During this year’s end of June and the start of July when the holy fasting Ramadan month and Eid al-Fitr long holiday were taking place, I didn’t read ‘Jane Eyre’. I did this on purpose as I hoped I would read more information about Islam, my religion. Not only was it part of the prayer but also because I thought taking a short break reading the novel would be a good idea.

After the hiatus, I continued reading the classic this morning. The thing is I want to restart this year with something simple, more focused and grounded. Personally, I feel refreshed and recharged not after new year’s celebration but after the fasting month. So in the past few years, I have had promised to myself to redevelop myself and love myself even more after fasting for the whole month, fighting against devilish desires.

This year I hope I can manage my time management for online activities then get back or precisely read more physical books. ‘Jane Eyre’ is the perfect start for this. So, this morning I spent the time on the public transportation reading the novel. What a joy to start the day!

At first, I was afraid I wouldn’t enjoy reading it given the long time I had taken the break. Thankfully, that didn’t happen. It didn’t take a lot of pages to have taken my reading mood back on the right track. I didn’t find it difficult to put myself on the shoes of Jane Eyre. The reading process ran on smoothly that I felt like I fall in love with it for the second time… although this time around, I don’t think I respect Jane as much as I do when Charlotte Bronte brings her up as a wild, super honest girl who instantly captures my heart as a reader.

I am at the 300 pages something of the book (in the version that I read of course). The part that I am in is when Jane is preparing her wedding with Mr. Rochester. I admire the character of Jane Eyre, don’t get me wrong. For me, as a governess or in general, someone who has lower social status to her lover cum her master, Jane is a very confident person. She is someone who knows herself very well that she sticks to what she believes and she holds true although her opinions are opposite the master or the people in the house she teaches.

As their wedding day approaches, somehow I start getting fed up with the drama she could have actually avoided. Her stubbornness begins boiling my emotion up. She complains when she has to obey Mr. Rochester or buying new dress for the big day which is definitely different with the ones she always wear; simple and plain dresses.

Then when Mr. Rochester is insanely drawn to her, praising her through a romantic song, Jane seems disinterested. In short, she makes a fuss or a drama out of nothing. Pffh…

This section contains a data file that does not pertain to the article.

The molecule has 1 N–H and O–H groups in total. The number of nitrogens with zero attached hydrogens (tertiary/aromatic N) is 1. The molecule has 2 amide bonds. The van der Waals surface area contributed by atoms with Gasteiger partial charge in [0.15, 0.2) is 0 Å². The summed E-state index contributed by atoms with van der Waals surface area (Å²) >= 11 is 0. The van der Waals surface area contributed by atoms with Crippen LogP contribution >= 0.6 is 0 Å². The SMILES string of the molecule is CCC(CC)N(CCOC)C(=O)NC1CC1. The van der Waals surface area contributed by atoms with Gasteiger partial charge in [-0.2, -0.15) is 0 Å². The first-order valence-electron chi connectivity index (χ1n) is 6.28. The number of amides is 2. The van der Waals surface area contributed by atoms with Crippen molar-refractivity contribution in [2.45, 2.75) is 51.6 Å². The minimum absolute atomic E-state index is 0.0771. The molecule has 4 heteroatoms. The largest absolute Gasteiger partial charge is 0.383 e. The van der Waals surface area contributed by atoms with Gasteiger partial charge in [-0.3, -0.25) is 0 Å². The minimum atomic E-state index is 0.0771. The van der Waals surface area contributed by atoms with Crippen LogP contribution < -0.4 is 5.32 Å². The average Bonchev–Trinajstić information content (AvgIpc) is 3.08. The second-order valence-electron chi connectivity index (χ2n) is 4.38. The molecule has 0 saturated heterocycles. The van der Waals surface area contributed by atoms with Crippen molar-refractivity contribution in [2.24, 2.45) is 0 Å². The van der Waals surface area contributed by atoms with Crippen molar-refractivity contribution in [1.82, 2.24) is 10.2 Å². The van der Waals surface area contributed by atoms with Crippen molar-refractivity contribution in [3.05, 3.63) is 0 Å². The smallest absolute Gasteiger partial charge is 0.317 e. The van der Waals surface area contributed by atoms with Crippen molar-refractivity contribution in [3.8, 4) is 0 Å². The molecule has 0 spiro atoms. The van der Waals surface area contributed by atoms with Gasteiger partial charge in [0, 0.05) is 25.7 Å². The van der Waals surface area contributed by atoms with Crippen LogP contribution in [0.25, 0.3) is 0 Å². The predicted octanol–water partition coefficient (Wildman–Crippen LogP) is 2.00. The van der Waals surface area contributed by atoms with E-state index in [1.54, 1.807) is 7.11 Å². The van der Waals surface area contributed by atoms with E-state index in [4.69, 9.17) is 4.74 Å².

Thankfully, Charlotte accelerates the courting part then comes the one day before they take a vow as a husband and a wife. And I haven’t resumed reading it again, LOL.

‘Will O The Mill’, the wisest story I’ve ever read

will

Reading ‘Will O The Mill’ brings me a lot of pleasure, the kind of joy that quenches my yearning of beautiful language but at the same time makes me mellow for its tone gives me enough clue of what’s in the store.

After ‘The Merry Men’, reading this story is so delightful. The words are so moving, Robert proves his mastery of depicting things so clearly stated, able to spark my imaginations. Will itself is the kind of character that makes me want to meet him personally. The sort of a very nice guy whom I would love to have a chat with.

The story is a little bit tricky. The first pages Robert mentions how the young Will wishes to leave the mill and sets up for an adventure. Up to this part, I really think he will go to the city or elsewhere.

Much to my surprise, Will doesn’t leave. He even develops his business well, gets admiration from the neighbors then invites Marjory and his father to live there while their residence is under reconstruction.

Then I think Will will marry Marjory considering his crush to her from the very beginning of their encounter. I can clearly feel that from the sentences. Instead of tying a knot, Will and Marjory separate. Will says it’s better for them to remain as friends while marriage option remains possible should Marjory wishes them to unite.

If I were Marjory I’d slap Will’s face upon hearing this. I agree with her that Will’s confessions hurt her feelings. Even so, Robert tricks me again, this time around with Marjory’s testimonials which say she is happy that they don’t get marry. Will and Marjory become good friends for nearly three years. Despite Will’s affections to her, it’s crazy to think they can live their lives as good pals.

When Marjory becomes the wife of a man, it’s a pity that Will feels sad, too. I don’t know whether he’s sad because of ‘losing’ a very dear friend or because he’s sorrowful because now Marjory belongs to someone’s heart. At this point, I can’t help wondering why Will acts that way. It’s like if he loves her, shouldn’t he marry her or something? Is it because he is uncertain or foolish enough to act for his or her own happiness?

The rest of the story after her death is what this writing is very heartbreaking. Does Will decide to spend their rest of his life alone because his love is solely for Marjory? Or what? I know I have no rights to judge someone because of something but I really, deeply feel sorry that Will ends up living alone.

His good reputation earns so many respects from a lot of people, including passers-by or guests. They encourage Will to travel but the protagonist chooses not to go. And when death invites him to travel forever, Will is joyful as for him, he has no one left to be taken care of other than Marjory. So when death comes, he is happy that since he no longer has someone to talk to, he is now free to leave.